Trees¶
Important
#include "higra/graph.hpp
The tree class is the fundamental structure of many hierarchical representations of graphs. In Higra, a tree is an undirected acyclic rooted graph (see Graphs), augmented with specific functions matching the usual semantic of trees.
As with any graph in Higra, the vertices of a tree (also called nodes) are represented by positive integers suitable for array indexing. Higra’s trees ensure that vertices are are topologically sorted, i.e. that for any vertices \(v1\) and \(v2\), if \(v2\) is an ancestor of \(v1\), then \(v1\le v2\). Moreover, whenever a tree \(t\) is a hierarchical representation of a graph \((V, E)\), then the leaves of \(t\) are equal to \(V\): i.e. there is a direct mapping between the leaves of the tree and the vertices of the graph represented by this tree.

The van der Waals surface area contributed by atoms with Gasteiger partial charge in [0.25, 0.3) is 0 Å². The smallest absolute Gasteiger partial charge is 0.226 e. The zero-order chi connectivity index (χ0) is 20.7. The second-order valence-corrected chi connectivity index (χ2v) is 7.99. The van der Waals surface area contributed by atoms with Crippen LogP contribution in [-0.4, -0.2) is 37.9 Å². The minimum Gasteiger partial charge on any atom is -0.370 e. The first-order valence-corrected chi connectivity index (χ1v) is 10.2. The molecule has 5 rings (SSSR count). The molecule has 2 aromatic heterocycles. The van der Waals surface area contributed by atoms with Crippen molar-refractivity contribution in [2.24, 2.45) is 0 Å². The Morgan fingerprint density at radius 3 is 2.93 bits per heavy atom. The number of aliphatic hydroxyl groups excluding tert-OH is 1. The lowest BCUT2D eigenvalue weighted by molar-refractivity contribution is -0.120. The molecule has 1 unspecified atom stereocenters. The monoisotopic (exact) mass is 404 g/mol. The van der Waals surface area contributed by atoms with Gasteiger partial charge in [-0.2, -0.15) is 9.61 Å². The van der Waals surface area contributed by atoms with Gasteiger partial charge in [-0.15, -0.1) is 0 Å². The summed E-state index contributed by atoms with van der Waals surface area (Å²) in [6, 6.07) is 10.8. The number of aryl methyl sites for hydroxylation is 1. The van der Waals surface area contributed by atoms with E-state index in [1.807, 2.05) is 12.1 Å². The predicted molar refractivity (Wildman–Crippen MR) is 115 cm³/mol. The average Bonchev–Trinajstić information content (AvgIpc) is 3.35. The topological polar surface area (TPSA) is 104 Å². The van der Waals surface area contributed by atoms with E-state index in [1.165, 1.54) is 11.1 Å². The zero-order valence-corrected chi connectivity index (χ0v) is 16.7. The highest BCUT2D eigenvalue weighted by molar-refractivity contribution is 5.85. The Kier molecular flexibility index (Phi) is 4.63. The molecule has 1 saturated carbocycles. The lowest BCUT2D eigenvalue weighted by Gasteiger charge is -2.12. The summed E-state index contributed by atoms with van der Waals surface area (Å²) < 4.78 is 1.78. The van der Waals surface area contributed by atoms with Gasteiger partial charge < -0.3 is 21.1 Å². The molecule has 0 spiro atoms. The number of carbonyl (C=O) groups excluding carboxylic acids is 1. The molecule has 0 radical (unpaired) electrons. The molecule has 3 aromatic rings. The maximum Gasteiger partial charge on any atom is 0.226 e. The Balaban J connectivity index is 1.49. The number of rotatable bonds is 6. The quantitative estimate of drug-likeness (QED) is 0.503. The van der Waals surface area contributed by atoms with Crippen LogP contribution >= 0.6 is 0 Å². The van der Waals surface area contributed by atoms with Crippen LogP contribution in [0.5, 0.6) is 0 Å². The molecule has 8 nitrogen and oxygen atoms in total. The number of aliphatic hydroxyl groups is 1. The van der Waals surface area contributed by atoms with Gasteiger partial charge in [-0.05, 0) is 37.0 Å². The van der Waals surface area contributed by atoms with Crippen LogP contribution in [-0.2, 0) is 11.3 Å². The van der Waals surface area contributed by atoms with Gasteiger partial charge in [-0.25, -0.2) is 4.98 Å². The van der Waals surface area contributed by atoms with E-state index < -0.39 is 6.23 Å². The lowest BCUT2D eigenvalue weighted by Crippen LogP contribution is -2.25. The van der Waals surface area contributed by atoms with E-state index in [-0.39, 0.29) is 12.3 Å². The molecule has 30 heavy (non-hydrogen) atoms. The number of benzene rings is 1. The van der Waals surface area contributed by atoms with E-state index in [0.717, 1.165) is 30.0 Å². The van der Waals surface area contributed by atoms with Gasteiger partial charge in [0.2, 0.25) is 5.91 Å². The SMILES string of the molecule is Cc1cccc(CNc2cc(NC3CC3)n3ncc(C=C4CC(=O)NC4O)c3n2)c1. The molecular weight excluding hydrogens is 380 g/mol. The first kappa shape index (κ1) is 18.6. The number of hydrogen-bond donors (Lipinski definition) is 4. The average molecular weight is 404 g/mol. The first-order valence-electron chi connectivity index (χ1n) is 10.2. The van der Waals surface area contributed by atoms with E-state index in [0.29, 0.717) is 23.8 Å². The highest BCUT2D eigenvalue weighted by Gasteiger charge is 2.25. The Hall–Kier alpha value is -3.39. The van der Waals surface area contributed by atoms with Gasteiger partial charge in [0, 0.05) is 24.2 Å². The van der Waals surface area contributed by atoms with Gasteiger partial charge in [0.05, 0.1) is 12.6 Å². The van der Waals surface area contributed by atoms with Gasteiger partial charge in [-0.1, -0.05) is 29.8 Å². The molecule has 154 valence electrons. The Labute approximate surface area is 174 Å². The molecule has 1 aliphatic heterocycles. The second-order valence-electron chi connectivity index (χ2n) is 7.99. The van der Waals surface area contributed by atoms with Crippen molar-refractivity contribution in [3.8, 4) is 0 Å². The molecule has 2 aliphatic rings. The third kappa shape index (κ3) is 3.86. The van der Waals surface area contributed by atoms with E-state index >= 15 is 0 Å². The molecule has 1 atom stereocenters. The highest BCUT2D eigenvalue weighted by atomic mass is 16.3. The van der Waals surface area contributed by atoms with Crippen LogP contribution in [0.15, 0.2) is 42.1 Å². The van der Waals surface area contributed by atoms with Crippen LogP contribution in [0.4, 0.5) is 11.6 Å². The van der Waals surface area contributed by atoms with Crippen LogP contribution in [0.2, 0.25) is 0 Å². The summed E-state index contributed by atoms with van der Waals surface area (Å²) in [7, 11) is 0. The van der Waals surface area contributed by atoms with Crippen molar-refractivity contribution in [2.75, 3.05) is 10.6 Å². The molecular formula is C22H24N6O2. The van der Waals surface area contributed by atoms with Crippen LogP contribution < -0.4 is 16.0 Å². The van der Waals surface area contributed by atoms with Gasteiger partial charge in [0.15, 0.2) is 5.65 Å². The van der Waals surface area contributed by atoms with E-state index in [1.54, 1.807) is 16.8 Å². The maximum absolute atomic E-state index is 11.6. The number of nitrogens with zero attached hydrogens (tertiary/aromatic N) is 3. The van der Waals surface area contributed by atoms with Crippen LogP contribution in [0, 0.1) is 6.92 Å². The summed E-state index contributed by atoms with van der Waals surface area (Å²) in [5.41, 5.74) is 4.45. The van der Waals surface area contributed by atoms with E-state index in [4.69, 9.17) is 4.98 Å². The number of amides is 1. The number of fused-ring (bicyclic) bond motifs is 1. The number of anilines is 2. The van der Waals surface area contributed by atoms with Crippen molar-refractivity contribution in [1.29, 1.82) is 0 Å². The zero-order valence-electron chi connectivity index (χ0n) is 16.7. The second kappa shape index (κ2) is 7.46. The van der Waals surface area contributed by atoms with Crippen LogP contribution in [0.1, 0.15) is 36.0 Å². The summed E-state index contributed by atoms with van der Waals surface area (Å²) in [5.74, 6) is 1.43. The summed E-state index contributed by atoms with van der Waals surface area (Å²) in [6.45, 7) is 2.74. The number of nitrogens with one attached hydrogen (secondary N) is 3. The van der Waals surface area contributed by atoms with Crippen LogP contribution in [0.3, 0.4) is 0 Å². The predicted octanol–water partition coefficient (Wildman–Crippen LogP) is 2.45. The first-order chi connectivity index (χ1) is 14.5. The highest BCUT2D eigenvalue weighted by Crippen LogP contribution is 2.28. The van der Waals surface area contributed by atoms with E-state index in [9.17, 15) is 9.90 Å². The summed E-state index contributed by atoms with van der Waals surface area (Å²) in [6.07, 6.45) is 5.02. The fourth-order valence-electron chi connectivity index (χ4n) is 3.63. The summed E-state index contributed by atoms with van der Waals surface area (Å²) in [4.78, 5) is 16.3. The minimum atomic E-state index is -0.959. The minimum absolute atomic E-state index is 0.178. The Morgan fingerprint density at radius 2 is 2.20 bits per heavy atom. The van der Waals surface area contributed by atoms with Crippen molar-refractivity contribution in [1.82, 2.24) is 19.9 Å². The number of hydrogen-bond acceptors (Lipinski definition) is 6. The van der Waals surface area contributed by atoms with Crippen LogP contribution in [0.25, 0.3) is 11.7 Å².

The base of the tree data structure is the parent array: i.e. an array that indicates for each vertex the index of its parent (for convenience, the root of the tree is its own parent). For example, the following tree (leaves are represented by squares, inner nodes by circles, and vertex indices are indicated inside the nodes):
is represented by the following parent array:
node 
0 
1 
2 
3 
4 
5 
6 
7 
8 
9 
10 
11 
parent 
7 
7 
8 
8 
8 
9 
9 
11 
10 
10 
11 
11 
Constructor¶
The tree
class has a single constructor that takes a single parameter: the parent array.
Example:
1 2 3 4  import higra as hg # creates the tree shown in the figure above g = hg.Tree((7, 7, 8, 8, 8, 9, 9, 11, 10, 10, 11, 11)) 
1 2 3 4 5  #include "higra/graph.hpp" using namespace hg; // creates the tree shown in the figure above tree t({7, 7, 8, 8, 8, 9, 9, 11, 10, 10, 11, 11}); 
Basic functions¶
Function 
Returns 
Description 


positive integer 
Number of leaves in the tree 

vertex 
Root node (last node of the parent array) 

vertex 
Parent(s) of the given node(s) 

array of vertices 
The parent array 

boolean 
True if given node(s) is a leaf, False otherwise 
Example: